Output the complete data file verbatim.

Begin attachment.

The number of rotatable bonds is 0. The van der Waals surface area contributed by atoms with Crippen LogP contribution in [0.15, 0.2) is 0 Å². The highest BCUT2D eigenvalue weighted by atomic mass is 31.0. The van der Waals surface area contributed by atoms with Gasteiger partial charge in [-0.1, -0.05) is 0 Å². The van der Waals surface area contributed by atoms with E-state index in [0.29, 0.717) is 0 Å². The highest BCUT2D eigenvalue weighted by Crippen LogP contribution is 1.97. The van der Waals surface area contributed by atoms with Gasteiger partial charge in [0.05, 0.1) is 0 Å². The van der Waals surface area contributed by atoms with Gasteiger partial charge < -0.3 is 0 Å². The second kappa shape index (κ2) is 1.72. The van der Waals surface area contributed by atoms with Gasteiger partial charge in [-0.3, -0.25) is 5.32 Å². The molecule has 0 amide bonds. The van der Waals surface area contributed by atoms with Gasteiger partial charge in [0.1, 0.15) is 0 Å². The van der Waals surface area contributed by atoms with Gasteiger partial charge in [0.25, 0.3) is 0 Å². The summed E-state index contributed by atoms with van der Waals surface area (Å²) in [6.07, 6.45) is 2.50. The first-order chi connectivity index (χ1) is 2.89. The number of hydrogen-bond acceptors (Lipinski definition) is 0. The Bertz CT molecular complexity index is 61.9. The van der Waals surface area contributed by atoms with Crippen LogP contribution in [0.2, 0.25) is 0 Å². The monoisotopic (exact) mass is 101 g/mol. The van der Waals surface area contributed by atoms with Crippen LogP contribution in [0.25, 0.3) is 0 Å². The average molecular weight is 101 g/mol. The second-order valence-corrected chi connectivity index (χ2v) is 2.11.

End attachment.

The number of rotatable bonds is 0. The van der Waals surface area contributed by atoms with Crippen LogP contribution in [0.15, 0.2) is 0 Å². The highest BCUT2D eigenvalue weighted by atomic mass is 31.0. The van der Waals surface area contributed by atoms with Gasteiger partial charge in [-0.1, -0.05) is 0 Å². The van der Waals surface area contributed by atoms with E-state index in [0.29, 0.717) is 0 Å². The highest BCUT2D eigenvalue weighted by Crippen LogP contribution is 1.97. The van der Waals surface area contributed by atoms with Gasteiger partial charge in [0.05, 0.1) is 0 Å². The van der Waals surface area contributed by atoms with Gasteiger partial charge < -0.3 is 0 Å². The second kappa shape index (κ2) is 1.72. The van der Waals surface area contributed by atoms with Gasteiger partial charge in [-0.3, -0.25) is 5.32 Å². The molecule has 0 amide bonds. The van der Waals surface area contributed by atoms with Gasteiger partial charge in [0.1, 0.15) is 0 Å². The van der Waals surface area contributed by atoms with Gasteiger partial charge in [0.25, 0.3) is 0 Å². The summed E-state index contributed by atoms with van der Waals surface area (Å²) in [6.07, 6.45) is 2.50. The first-order chi connectivity index (χ1) is 2.89. The number of hydrogen-bond acceptors (Lipinski definition) is 0. The Bertz CT molecular complexity index is 61.9. The van der Waals surface area contributed by atoms with Crippen LogP contribution in [0.2, 0.25) is 0 Å². The monoisotopic (exact) mass is 101 g/mol. The van der Waals surface area contributed by atoms with Crippen LogP contribution in [0.25, 0.3) is 0 Å². The average molecular weight is 101 g/mol. The second-order valence-corrected chi connectivity index (χ2v) is 2.11.